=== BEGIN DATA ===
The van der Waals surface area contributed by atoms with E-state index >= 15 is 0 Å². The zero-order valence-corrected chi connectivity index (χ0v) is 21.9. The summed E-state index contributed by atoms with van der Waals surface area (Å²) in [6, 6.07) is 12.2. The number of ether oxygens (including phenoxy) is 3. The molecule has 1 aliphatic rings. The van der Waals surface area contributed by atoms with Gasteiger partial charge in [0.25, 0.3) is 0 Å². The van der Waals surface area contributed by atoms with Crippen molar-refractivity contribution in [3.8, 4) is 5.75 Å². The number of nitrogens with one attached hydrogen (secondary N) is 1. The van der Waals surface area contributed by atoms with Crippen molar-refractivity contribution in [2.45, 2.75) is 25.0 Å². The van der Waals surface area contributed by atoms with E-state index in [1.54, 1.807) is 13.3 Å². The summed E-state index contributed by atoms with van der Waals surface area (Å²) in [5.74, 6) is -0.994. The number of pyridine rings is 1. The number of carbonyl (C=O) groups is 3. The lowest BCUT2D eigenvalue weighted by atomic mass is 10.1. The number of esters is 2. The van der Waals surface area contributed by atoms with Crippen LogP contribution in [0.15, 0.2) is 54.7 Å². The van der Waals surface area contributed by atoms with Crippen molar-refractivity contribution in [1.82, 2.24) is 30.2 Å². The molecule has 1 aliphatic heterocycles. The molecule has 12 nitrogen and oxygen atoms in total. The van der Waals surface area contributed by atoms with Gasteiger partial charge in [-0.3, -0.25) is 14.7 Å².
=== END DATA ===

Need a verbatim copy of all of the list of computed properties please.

The van der Waals surface area contributed by atoms with E-state index >= 15 is 0 Å². The zero-order valence-corrected chi connectivity index (χ0v) is 21.9. The summed E-state index contributed by atoms with van der Waals surface area (Å²) in [6, 6.07) is 12.2. The number of ether oxygens (including phenoxy) is 3. The molecule has 1 aliphatic rings. The van der Waals surface area contributed by atoms with Gasteiger partial charge in [0.25, 0.3) is 0 Å². The van der Waals surface area contributed by atoms with Crippen molar-refractivity contribution in [3.8, 4) is 5.75 Å². The number of nitrogens with one attached hydrogen (secondary N) is 1. The van der Waals surface area contributed by atoms with Crippen molar-refractivity contribution in [2.45, 2.75) is 25.0 Å². The van der Waals surface area contributed by atoms with E-state index in [1.54, 1.807) is 13.3 Å². The summed E-state index contributed by atoms with van der Waals surface area (Å²) in [5.74, 6) is -0.994. The number of pyridine rings is 1. The number of carbonyl (C=O) groups is 3. The lowest BCUT2D eigenvalue weighted by atomic mass is 10.1. The number of esters is 2. The van der Waals surface area contributed by atoms with Crippen LogP contribution in [0.15, 0.2) is 54.7 Å². The van der Waals surface area contributed by atoms with Crippen molar-refractivity contribution in [1.82, 2.24) is 30.2 Å². The molecule has 1 aliphatic heterocycles. The molecule has 12 nitrogen and oxygen atoms in total. The van der Waals surface area contributed by atoms with Gasteiger partial charge in [-0.3, -0.25) is 14.7 Å².